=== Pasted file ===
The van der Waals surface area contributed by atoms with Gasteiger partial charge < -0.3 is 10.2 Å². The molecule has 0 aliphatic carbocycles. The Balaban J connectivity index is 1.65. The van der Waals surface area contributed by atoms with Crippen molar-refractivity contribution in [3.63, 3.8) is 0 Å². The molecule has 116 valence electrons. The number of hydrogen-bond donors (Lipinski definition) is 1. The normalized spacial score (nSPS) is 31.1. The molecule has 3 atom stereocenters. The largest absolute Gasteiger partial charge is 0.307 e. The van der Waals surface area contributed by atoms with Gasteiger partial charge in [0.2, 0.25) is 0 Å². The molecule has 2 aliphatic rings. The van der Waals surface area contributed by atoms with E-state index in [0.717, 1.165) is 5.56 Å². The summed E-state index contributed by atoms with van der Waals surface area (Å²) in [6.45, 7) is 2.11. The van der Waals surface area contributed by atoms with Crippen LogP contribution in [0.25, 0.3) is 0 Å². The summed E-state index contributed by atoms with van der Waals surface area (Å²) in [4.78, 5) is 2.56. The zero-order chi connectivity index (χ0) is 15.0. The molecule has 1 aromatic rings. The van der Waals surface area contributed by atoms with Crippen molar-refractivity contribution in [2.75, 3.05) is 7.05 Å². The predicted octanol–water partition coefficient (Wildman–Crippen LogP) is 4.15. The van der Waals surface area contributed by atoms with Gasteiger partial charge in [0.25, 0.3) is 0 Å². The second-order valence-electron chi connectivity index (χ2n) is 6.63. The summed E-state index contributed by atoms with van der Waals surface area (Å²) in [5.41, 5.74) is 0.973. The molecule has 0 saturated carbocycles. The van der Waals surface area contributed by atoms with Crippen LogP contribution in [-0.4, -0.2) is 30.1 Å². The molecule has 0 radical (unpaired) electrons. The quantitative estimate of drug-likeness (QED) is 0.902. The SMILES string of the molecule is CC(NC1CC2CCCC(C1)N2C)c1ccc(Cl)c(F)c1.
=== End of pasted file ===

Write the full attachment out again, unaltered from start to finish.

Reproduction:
The van der Waals surface area contributed by atoms with Gasteiger partial charge < -0.3 is 10.2 Å². The molecule has 0 aliphatic carbocycles. The Balaban J connectivity index is 1.65. The van der Waals surface area contributed by atoms with Crippen molar-refractivity contribution in [3.63, 3.8) is 0 Å². The molecule has 116 valence electrons. The number of hydrogen-bond donors (Lipinski definition) is 1. The normalized spacial score (nSPS) is 31.1. The molecule has 3 atom stereocenters. The largest absolute Gasteiger partial charge is 0.307 e. The van der Waals surface area contributed by atoms with Gasteiger partial charge in [0.2, 0.25) is 0 Å². The molecule has 2 aliphatic rings. The van der Waals surface area contributed by atoms with E-state index in [0.717, 1.165) is 5.56 Å². The summed E-state index contributed by atoms with van der Waals surface area (Å²) in [6.45, 7) is 2.11. The van der Waals surface area contributed by atoms with Crippen LogP contribution in [0.25, 0.3) is 0 Å². The summed E-state index contributed by atoms with van der Waals surface area (Å²) in [4.78, 5) is 2.56. The zero-order chi connectivity index (χ0) is 15.0. The molecule has 1 aromatic rings. The van der Waals surface area contributed by atoms with Crippen molar-refractivity contribution in [2.75, 3.05) is 7.05 Å². The predicted octanol–water partition coefficient (Wildman–Crippen LogP) is 4.15. The van der Waals surface area contributed by atoms with Gasteiger partial charge in [0.25, 0.3) is 0 Å². The second-order valence-electron chi connectivity index (χ2n) is 6.63. The summed E-state index contributed by atoms with van der Waals surface area (Å²) in [5.41, 5.74) is 0.973. The molecule has 0 saturated carbocycles. The van der Waals surface area contributed by atoms with Crippen LogP contribution in [-0.4, -0.2) is 30.1 Å². The molecule has 0 radical (unpaired) electrons. The quantitative estimate of drug-likeness (QED) is 0.902. The SMILES string of the molecule is CC(NC1CC2CCCC(C1)N2C)c1ccc(Cl)c(F)c1.